Finally, apart from the colorful foliage, the cooler temps, the fall festivals, and Halloween, this year October brought me another treat: the paperback edition of Miss Dee Ann Meets Murder is ready to be released (hardcover and eBook version soon to follow). More about how to order a copy next week!

book cover front

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It Seemed Like a Good Idea…

Sometimes a project goes exactly the way you think it will–but sometimes, not so much. My husband and I were at the Beech Mountain Ski Resort when we saw this repurposed lift chair for sale outside a shop.

finished chair for sale

At $175.00, it was a little pricey, but I decided it was exactly what we needed to go on the front porch of our newly-purchased house on Beech Mountain. I mean, why buy a traditional swing or some type of deck chair when we could have something as authentic as a repurposed ski lift chair? Something that used to take Beech Mountain skiers up the slopes?

ski lift

We didn’t have a vehicle large enough to haul such a chair home that day, but a few weeks later, we arrived at Beech Mountain with the rented U-Haul we were using to move some stuff to the new house. After unloading, we had a big, empty trailer and were ready to go buy a ski lift chair for the porch.

This is when the project became a bit more complicated. We found out the chair isn’t sold the way it looks outside that ski shop. Oh no, we learned we were looking at the finished product. For $175, we could purchase a lift chair minus the legs or any kind of suspension system.

We should have thrown in the towel then, but I had become obsessed with having one of those chairs. We’ll figure something out, I told my husband.

We paid our money and were given directions to the lot where old ski lift chairs go to die. Pick any one you want, we were told. No resort employee went with us. We were on the honor system, I guess, to get only what we paid for.

lift lot.JPG

Believe me, after we struggled to load one of these bad boys, we didn’t want another. Talk about heavy! I pictured the resort employee who sold us the chair back in her office laughing. There’s a sucker born every minute, I imagined her thinking.

Once we got our chosen lift chair home and out of the U-Haul, then we decided to haul it to its new home, the front porch. This involved going up a flight of front porch steps. There our lift chair currently resides (I won’t say “sits”).

chair on porch

I know; it doesn’t look like the one outside the ski shop. But there’s hope. We saw a ski lift chair in the neighborhood that someone has actually fixed and painted. Excuse the fuzzy picture; it was a foggy day on the mountain.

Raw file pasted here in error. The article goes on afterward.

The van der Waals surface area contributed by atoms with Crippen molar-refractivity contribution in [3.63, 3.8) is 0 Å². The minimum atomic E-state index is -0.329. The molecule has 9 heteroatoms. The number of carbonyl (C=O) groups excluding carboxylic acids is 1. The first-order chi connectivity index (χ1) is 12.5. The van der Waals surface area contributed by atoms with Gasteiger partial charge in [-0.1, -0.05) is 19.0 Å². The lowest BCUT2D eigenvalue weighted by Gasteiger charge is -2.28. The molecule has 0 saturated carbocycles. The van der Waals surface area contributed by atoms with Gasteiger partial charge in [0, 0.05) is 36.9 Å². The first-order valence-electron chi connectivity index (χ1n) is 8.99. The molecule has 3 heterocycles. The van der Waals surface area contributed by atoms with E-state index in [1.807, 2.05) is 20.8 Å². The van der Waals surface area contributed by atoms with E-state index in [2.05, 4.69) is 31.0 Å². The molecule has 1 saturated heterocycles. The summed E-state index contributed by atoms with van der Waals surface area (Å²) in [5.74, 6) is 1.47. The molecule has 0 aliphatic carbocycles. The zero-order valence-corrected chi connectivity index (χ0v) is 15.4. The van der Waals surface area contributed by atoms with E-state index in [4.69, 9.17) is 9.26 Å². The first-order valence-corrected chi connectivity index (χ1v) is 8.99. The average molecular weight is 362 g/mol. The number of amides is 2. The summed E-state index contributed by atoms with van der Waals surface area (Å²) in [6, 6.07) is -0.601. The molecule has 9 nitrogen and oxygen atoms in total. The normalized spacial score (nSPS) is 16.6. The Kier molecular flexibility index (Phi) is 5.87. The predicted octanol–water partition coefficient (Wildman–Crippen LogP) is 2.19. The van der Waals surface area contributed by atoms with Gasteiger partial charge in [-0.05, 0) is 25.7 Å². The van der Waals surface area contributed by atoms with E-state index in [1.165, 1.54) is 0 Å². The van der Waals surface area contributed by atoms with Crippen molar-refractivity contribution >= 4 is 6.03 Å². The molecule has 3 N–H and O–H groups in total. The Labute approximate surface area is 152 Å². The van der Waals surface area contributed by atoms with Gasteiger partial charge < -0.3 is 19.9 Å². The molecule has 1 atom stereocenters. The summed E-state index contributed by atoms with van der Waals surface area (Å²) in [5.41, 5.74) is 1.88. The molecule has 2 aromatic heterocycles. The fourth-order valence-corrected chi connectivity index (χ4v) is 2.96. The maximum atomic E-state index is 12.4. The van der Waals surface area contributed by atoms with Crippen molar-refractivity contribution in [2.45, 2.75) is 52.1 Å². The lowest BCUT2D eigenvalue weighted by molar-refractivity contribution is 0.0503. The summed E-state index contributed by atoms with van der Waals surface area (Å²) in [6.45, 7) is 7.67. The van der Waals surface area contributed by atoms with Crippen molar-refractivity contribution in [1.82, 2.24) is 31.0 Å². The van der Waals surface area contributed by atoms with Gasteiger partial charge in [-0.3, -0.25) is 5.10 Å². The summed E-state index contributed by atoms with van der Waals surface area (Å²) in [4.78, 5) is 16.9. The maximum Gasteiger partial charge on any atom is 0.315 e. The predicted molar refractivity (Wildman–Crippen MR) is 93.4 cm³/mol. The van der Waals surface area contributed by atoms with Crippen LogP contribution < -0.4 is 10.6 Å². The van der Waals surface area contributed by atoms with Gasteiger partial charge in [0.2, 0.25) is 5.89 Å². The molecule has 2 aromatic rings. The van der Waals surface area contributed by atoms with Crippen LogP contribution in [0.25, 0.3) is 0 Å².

painted chair

Last weekend, we chatted up a guy at the Banner Elk Wooly Worm Festival who does welding. He said for $150, he would come pick up our chair, weld some legs on it, and return it to the porch.

Pick it up, fix it, and bring it back? We’ll pull out the checkbook again. We don’t know how to weld, and we sure don’t want to lift that sucker again. I just won’t think about the original price plus what it’s going to cost to fix the darn thing so we can sit in it.

One day I hope to post a picture of our ski lift chair with legs. It might even be painted–by me. I can save that little bit of money.

 

 

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Ms. Dee Ann And the ERA

With its wholesome sleuthing by an amateur detective, Ms. Dee Ann Meets Murder can be classified as a cozy mystery. But I’ve added more than the solving of a murder.

book cover front

The book takes place over the course of a year, 1979-1980, and I’ve tried to capture the times. The setting is a small town in eastern North Carolina named Narrow Creek (made up; remember, this is fiction).

What isn’t made up is what was happening with the Equal Rights Amendment (ERA) in North Carolina at the time. If you’re as old as I am, you may remember the battle over its passage (which, incidentally, never happened).

To refresh your memory: the ERA read “Equality under the law shall not be denied or abridged by the United States or by any State on account of sex.”

It had been approved by Congress in 1972 but needed ratification by 38 states within an initial seven-year deadline to become law. In 1979, the bill was three states short of passing, and North Carolina was a holdout.

How to include this social issue in the book?

I have Dee Ann see a sign in the teacher’s lounge announcing a meeting at the town’s library featuring pro-ERA speakers from Raleigh. She decides to go. Here’s part of what happens:

“Despite what Phyllis Schlafly and her Stop-ERA cronies would have people believe, the Equal Rights Amendment is simply about guaranteeing women the same rights, benefits, and privileges as men, ” Betty began. “To quote Alice Paul, who spearheaded the passage of the Nineteenth Amendment giving women the right to vote, ‘There is nothing complicated about equality.'”

Suddenly a voice came from the back. “Who wants to be equal to men? Most women enjoy being put on a pedestal. I know I do.” I turned to see who’d interrupted the speaker and locked eyes with none other than Tippy Gaylord.

“I’d appreciate the chance to speak before fielding comments from the audience,” Betty replied, unruffled.

“Personally, I’m not going to sit through whatever communist propaganda you intend to spout off. I came only to warn these impressionable young women here tonight not to believe anything they hear from you liberal feminists.” Tippy Gaylord made the word feminists sound like a profanity while glaring at us “impressionable young women.” Her disapproving stare lingered on me. I hoped she didn’t recognize me from her Fourth of July party. Maybe all the wives of the men who worked for her husband looked alike to her….”

Did Tippy Gaylord recognize Dee Ann? Were there repercussions for husband Joe at work since his wife had boldly attended an ERA meeting?

What does this circa 1979 button pictured below have to do with the ERA? These questions will be answered in Ms. Dee Ann Meets Murder, due to be released soon.

59 cents